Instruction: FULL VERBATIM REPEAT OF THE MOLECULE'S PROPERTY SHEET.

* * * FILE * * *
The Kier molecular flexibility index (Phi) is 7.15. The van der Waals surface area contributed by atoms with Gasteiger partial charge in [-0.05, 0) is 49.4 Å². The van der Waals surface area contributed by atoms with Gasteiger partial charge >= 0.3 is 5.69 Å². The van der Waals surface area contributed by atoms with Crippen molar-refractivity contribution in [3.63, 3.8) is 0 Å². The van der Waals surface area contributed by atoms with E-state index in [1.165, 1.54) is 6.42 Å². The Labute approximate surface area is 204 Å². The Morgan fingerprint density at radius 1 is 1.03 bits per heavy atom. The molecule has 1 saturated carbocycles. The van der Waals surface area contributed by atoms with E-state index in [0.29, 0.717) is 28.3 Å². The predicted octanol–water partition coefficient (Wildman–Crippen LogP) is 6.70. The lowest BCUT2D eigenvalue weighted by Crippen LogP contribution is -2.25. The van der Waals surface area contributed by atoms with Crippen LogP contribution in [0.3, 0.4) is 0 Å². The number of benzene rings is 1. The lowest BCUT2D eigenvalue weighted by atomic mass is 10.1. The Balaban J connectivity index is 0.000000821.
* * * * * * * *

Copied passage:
The Kier molecular flexibility index (Phi) is 7.15. The van der Waals surface area contributed by atoms with Gasteiger partial charge in [-0.05, 0) is 49.4 Å². The van der Waals surface area contributed by atoms with Gasteiger partial charge >= 0.3 is 5.69 Å². The van der Waals surface area contributed by atoms with Crippen molar-refractivity contribution in [3.63, 3.8) is 0 Å². The van der Waals surface area contributed by atoms with E-state index in [1.165, 1.54) is 6.42 Å². The Labute approximate surface area is 204 Å². The Morgan fingerprint density at radius 1 is 1.03 bits per heavy atom. The molecule has 1 saturated carbocycles. The van der Waals surface area contributed by atoms with E-state index in [0.29, 0.717) is 28.3 Å². The predicted octanol–water partition coefficient (Wildman–Crippen LogP) is 6.70. The lowest BCUT2D eigenvalue weighted by Crippen LogP contribution is -2.25. The van der Waals surface area contributed by atoms with Crippen LogP contribution in [0.3, 0.4) is 0 Å². The number of benzene rings is 1. The lowest BCUT2D eigenvalue weighted by atomic mass is 10.1. The Balaban J connectivity index is 0.000000821.